Reyes Vega reports that revenue generated through Uplift has more than doubled in 2022 and customers using BNPL are 25% more likely to return. “We see Uplift not just as a payment option, but as a marketing and revenue-generating tool. We partner on campaigns and use up-funnel marketing to reach our customers more effectively,” he says. Later this year, AeroMéxico will implement a 0% APR offer and a “fly now, pay later” estimating tool through Uplift. Reyes Vega believes that this will allow sales to “grow despite the current economic situation.”

The impact of the recession on shopping habits

Even with such offers, the probability of a global recession it means that many will have to reprioritize spending. With tight budgets, sudden and invisible expenses become more financially damaging, leading consumers to access BNPL services for transactions such as home or car repairs.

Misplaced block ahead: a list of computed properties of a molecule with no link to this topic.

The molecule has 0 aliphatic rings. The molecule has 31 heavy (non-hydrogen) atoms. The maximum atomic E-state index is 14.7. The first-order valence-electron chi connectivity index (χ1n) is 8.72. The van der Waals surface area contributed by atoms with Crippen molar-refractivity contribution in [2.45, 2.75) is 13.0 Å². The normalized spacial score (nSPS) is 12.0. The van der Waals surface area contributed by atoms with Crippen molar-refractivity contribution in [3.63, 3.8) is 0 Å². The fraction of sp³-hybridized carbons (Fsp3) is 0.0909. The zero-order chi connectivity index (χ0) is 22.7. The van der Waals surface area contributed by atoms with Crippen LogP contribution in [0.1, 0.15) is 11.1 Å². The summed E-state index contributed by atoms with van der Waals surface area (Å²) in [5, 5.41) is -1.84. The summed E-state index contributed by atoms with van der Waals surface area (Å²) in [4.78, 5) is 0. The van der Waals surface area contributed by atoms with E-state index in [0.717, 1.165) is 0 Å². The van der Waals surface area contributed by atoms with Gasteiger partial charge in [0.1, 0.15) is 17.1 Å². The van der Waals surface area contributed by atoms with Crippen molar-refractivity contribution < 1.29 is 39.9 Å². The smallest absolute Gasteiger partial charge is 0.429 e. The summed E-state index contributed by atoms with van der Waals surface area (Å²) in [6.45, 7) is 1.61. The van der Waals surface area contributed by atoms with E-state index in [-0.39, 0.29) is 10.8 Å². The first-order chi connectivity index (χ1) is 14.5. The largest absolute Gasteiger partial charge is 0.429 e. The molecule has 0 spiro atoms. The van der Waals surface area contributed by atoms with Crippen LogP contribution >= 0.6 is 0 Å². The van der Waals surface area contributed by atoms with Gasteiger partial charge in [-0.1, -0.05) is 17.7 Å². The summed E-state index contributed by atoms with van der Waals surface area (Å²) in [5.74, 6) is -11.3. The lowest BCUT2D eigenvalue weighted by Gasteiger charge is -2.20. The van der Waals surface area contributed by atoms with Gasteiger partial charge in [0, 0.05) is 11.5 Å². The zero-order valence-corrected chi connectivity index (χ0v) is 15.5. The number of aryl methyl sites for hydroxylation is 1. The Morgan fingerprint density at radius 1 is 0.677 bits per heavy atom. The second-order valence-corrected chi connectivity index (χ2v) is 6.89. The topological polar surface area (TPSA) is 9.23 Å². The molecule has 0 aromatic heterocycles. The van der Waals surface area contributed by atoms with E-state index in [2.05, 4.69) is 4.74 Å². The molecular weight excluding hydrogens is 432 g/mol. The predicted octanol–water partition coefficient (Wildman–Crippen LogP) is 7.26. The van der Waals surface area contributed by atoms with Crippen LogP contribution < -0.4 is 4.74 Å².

“My bet is that the looming recession will lead to more reliance on BNPL among consumers in general, potentially more so for certain non-retail purchases,” says Gavin. “It’s a relatively easy option for someone to avoid going into debt to buy a pair of sneakers, but it’s not so easy to avoid financing needs like car repairs or medical care when you don’t have the money available.”

Boiler and air conditioning provider Boxt offers several credit options at checkout through the white-label payment solution Divido. Its interest-free offer, available to pay between 12 and 24 months, has doubled in popularity since it began in 2017, accounting for 40% of total business.